Ptolemy’s Gate (Bartimaeus Trilogy #3) by Jonathan Stroud

Ptolemy’s Gate by Jonathan Stroud


Publisher: Doubleday
Release Date: 2005
Synopsis Source: Amazon
Other Titles in Series: The Amulet of Samarkand (#1), The Golem’s  Eye (#2), The Ring of Solomon (prequel)

Rating:
Characters- 20/20
Plot- 19/20
Writing- 19/20
Originality- 18/20
Recommendation- 20/20
Overall- 96/100 or A

Synopsis: Three years have passed since the magician Nathaniel helped prevent a cataclysmic attack on London. Now an established member of the British Government, he faces unprecedented problems: foreign wars are going badly, Britain’s enemies are mounting attacks close to London, and rebellion is fermenting among the commoners. Increasingly imperious and distracted, Nathaniel is treating Bartimaeus worse than ever. The long-suffering djinni is growing weak and vulnerable from too much time in this world, and his patience is nearing its end.


Meanwhile, undercover in London, Kitty has been stealthily completing her research on magic, demons, and Bartimaeus’s past. She has a plan that she hopes will break the endless cycle of conflict between djinni and humans. But will anyone listen to what she has to say?


In this thrilling conclusion to the Bartimaeus trilogy, the destinies of Bartimaeus, Nathaniel, and Kitty are thrown together once more. For the first time, we will learn the secrets of Bartimaeus’s past, and get a glimpse into the Other Place—the world of demons—as together, the threesome must face treacherous magicians, unravel a masterfully complex conspiracy, and defeat a formidable faction of demons. And worst of all, they must somehow cope with one another…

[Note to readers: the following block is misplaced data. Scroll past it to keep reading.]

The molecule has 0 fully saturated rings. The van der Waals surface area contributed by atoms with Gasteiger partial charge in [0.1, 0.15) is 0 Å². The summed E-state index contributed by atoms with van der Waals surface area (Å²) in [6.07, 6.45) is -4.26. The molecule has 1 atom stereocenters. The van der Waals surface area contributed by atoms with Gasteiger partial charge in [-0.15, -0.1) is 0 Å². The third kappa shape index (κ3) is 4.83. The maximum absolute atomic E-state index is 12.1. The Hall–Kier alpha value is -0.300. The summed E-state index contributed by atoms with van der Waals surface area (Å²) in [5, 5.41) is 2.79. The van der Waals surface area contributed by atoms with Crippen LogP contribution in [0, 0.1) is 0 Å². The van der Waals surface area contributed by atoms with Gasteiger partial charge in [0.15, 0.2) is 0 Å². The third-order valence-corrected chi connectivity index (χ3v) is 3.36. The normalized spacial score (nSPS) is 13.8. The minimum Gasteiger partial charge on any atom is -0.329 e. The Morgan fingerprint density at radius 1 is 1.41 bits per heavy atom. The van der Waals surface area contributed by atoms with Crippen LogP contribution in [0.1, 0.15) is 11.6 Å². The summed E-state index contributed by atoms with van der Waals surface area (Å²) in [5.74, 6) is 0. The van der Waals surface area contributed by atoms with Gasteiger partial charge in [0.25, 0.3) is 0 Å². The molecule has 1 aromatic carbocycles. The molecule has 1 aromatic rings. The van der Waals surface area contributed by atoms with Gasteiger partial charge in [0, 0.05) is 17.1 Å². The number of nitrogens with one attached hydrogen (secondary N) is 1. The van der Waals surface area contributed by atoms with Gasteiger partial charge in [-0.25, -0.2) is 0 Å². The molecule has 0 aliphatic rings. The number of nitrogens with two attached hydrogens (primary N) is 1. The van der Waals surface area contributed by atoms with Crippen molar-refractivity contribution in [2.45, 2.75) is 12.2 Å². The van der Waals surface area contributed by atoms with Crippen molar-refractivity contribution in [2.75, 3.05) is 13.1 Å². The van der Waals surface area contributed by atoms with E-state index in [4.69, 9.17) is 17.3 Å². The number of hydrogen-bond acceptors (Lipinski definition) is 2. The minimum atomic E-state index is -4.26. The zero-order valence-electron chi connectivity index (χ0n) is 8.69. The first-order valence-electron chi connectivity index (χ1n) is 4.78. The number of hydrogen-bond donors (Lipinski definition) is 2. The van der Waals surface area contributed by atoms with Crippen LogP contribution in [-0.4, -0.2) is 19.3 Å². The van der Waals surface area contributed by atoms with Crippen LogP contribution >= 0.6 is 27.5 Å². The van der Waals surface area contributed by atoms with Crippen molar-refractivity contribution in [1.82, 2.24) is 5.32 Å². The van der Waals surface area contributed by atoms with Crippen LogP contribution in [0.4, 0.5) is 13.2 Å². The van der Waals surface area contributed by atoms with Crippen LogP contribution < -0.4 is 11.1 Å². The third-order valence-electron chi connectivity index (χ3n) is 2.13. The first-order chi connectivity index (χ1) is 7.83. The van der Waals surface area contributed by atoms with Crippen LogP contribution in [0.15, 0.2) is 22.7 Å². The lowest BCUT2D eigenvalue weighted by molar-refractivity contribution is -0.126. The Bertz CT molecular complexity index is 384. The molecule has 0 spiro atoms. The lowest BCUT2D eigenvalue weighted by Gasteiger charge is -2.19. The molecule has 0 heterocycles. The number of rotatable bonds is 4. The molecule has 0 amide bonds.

Review: The last book in a series always manages to woo me a bit. I may just be a sucker for profound endings, but I don’t know. Ptolemy’s Gate sure had this same effect on me. I found myself reading wantonly, like I used to do when I was little. The words flew by my eyes so quick, and I barely gave myself time to take notes for the review. Funnily enough, the notes I did take disappeared mysteriously a couple days ago. I’m winging it now that my precious scribbles are lost.

Anyway, back to the book. Ptolemy’s Gate is the third and final installment of the Bartimaeus trilogy. It concludes the series nicely, and leaves readers with some interesting surprises. I found the entire series, but this novel especially, very ambitious. It attempts to mingle otherworldly and esoteric concepts such as space-time-continuums with a slew of true historical facts. All of this is laced with the usual sarcasm and satire of Bartimaeus, the quick-witted protagonist, The comical aspects of the dialogue are hilarious, as fans of the series already know.

Back to the esoteric topics—Jonathan Stroud obviously has an inspired interest in theoretical physics, and possibly the occult. He provides a very interesting description of the Other Place, the non-physical realm of demons and djinn. Here is a description from The Bartimaeus Trilogy Wiki: